While Wednesday morning shows on Fox, CNN, and even NBC covered the outcome of the Democratic primary in Michigan, in which Hillary Clinton got 55% of the vote with 40% going to ‘uncommitted’ and lost the black vote 32% to 68%, ABC’s "Good Morning America" and CBS’s "Early Show" made no mention of the Democratic primary.
On the "Early Show," co-host Harry Smith and "Face the Nation" host Bob Schieffer made mention of the Democrats once, early in the 7am hour, and then it was only about Tuesday’s Nevada debate:
SMITH: Let's talk about the Democrats for a second because there was this truce called. I watched the debates on cable last night. And it was so peaceful and so calm and, you know, if you were looking to get a little rest, that might have helped you a little bit.
SCHIEFFER: This is something that's just gotten completely out of hand, and it's in the interest of both Hillary Clinton and Barack Obama to get this thing over with, this argument about is he going to be the black candidate, is she the woman candidate. They need to be running on their qualifications. And I think both of them have now realized they've got to get past this, but they've got to get their supporters to get off this. They can't seem to give it up. This is not helping either one of them.
On "Good Morning America,"at the beginning of the 7am hour, host Diane Sawyer and "This Week" host George Stephanopoulos also focused entirely on the Nevada debate:
SAWYER: Put on your track shoes there for the marathon there. I want to mention that the Democrats had a debate last night. But seemed like the boxing gloves were back in the box. Let's listen.
SENATOR HILLARY CLINTON: You know, we're all family in the Democratic Party.
SENATOR BARACK OBAMA: I think Hillary said it well.
JOHN EDWARDS: The things that Senator Clinton just spoke about are correct.
SAWYER: So, a lot of nice last night. What did you learn from the debate? Anything new?
STEPHANOPOULOS: Well, they decided to give each other the night off. I think that was the most important thing we learned. What we also learned is that all three candidates actually realized that this debate over race that they've been engaged in over the last week wasn't helping any one of them. And they really worked hard to get off that, despite a number of questions on that subject. They wanted to move on to other subjects. And, I think, finally, coming into Nevada on Saturday, big local issues in Nevada. The state of the Hispanic community there. What's going to happen with this Yucca Mountain nuclear waste depositary? What's going to happen with the economy are taking, are really leading the pack there. And I think the candidates all wanted the chance to talk about those issues and they did, but there was no real engagement.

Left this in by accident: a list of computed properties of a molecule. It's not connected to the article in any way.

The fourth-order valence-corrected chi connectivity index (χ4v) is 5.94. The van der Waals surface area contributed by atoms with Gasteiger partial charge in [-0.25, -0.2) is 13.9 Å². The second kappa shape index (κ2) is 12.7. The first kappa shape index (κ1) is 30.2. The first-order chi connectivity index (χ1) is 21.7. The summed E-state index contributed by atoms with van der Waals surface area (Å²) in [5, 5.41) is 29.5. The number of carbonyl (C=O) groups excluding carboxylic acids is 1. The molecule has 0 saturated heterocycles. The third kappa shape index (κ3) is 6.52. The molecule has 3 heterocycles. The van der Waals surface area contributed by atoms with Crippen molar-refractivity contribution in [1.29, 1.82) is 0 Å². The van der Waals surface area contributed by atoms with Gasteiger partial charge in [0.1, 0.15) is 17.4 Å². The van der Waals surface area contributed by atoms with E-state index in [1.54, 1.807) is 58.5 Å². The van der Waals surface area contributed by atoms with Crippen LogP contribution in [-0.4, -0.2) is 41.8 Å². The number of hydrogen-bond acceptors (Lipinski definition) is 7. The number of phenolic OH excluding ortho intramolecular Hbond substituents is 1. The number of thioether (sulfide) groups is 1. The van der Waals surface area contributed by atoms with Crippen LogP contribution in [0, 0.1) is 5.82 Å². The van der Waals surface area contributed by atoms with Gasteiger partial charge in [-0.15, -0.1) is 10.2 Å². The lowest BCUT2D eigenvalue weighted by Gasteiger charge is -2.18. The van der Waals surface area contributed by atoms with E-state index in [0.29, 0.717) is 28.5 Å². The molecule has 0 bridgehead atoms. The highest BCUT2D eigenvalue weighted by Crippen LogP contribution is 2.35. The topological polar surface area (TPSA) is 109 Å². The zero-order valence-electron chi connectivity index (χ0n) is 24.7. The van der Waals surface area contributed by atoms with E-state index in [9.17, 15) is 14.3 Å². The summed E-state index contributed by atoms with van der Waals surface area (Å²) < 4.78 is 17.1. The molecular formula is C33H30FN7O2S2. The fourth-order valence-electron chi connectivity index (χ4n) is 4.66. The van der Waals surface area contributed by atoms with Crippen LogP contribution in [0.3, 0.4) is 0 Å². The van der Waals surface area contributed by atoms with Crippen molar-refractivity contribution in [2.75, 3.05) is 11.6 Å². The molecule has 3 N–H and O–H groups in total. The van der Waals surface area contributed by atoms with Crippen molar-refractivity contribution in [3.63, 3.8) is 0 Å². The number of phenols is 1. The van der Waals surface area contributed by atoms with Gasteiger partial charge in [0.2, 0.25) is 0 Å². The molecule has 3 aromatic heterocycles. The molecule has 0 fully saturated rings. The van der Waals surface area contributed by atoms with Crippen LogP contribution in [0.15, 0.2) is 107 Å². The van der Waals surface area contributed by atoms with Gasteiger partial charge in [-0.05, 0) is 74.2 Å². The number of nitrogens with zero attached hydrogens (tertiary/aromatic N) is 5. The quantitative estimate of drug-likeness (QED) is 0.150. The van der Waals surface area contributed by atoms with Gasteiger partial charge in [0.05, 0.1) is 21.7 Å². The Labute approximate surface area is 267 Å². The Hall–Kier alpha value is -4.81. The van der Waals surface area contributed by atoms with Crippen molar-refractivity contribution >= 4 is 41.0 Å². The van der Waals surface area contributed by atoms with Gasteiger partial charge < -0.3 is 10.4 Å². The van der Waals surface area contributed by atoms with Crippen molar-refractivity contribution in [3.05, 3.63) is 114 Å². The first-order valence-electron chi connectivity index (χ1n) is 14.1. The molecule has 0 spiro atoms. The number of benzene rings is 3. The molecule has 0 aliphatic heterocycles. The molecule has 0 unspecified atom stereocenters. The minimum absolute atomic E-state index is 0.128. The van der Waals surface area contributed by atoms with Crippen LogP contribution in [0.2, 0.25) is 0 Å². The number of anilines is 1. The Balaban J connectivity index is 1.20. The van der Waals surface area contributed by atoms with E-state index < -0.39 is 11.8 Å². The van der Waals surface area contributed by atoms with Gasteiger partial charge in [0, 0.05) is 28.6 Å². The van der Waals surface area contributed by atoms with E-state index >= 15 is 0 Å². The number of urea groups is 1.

Meanwhile, "Fox & Friends" covered the Democratic results in Michigan early in the 6am hour with a report by Jeff Goldblatt:
JEFF GOLDBLATT: As far as the Democratic side is concerned? Well, Hillary Rodham Clinton beat this other guy called "uncommitted," 55 percent to 40 percent. There were no other Democratic front runners on the ballot because of the decision on the part of the national party to strip the state of Michigan of all of its delegates for moving its primary forward into the month of January. Now, Hillary Rodham Clinton’s supporters, they see this as a big win for them because they didn’t campaign here and they still got 55 percent of the vote. But, looking in the numbers, some political observers say "you know what? Hillary Rodham Clinton yes she did win the plurality, but she didn’t even get 60 percent ." And in many parts of the state they got six to eight inches of snow and you still had 40 percent of those coming out yesterday voting for this guy "uncommitted."She didn’t poll very well with the young voters and didn’t do very well with Democratic men. Back to you.
On CNN’s "American Morning," co-host John Roberts and "Time" Magazine’s Mark Halperin not only analyzed the Democratic results in Michigan at the beginning of the 7:30am half hour, but also examined the fact that Hillary Clinton lost the black vote to ‘uncommitted’:
ROBERTS: So they're trying to put the issue of race behind them. But the results of last night's polling in Michigan gave us a very important signal about how African-American voters are feeling.
HALPERIN: As you said before, Hillary Clinton was the only name on the ballot of the candidates still in the race. She won, but uncommitted drew a lot of votes, and a huge percentage, according to the exit poll, of African-American votes. That is a problem for her going forward in South Carolina, in particular, where at least half and maybe more of the vote will be African-American, and also in some of these big states coming up on Super Tuesday. The big African-American vote, she has to address that in South Carolina. It's kind of a dry run to see if she can win some of it back from Barack Obama.
ROBERTS: Our exit polling showed last night that 68 percent of African-American voters cast their vote for uncommitted. So, that's a very big sign for her, that there are some troubled waters ahead.
HALPERIN: Some of that was probably directed by the Obama campaign below the surface, but some of it was clearly organic. The Clinton family in politics has been able to rely on African-American votes. One of the real challenges she faces from Obama is obvious appeal to his fellow African-Americans.
Finally, on NBC’s "Today," co-host Meredith Viera made a brief mention of Clinton winning the Michigan primary at the beginning of the 7am hour , but did not go into details:
MEREDITH VIEIRA: Mitt Romney desperately needed a victory in the state where he grew up and he got it. Hillary Clinton won too but her race was uncontested since no delegates were at stake there.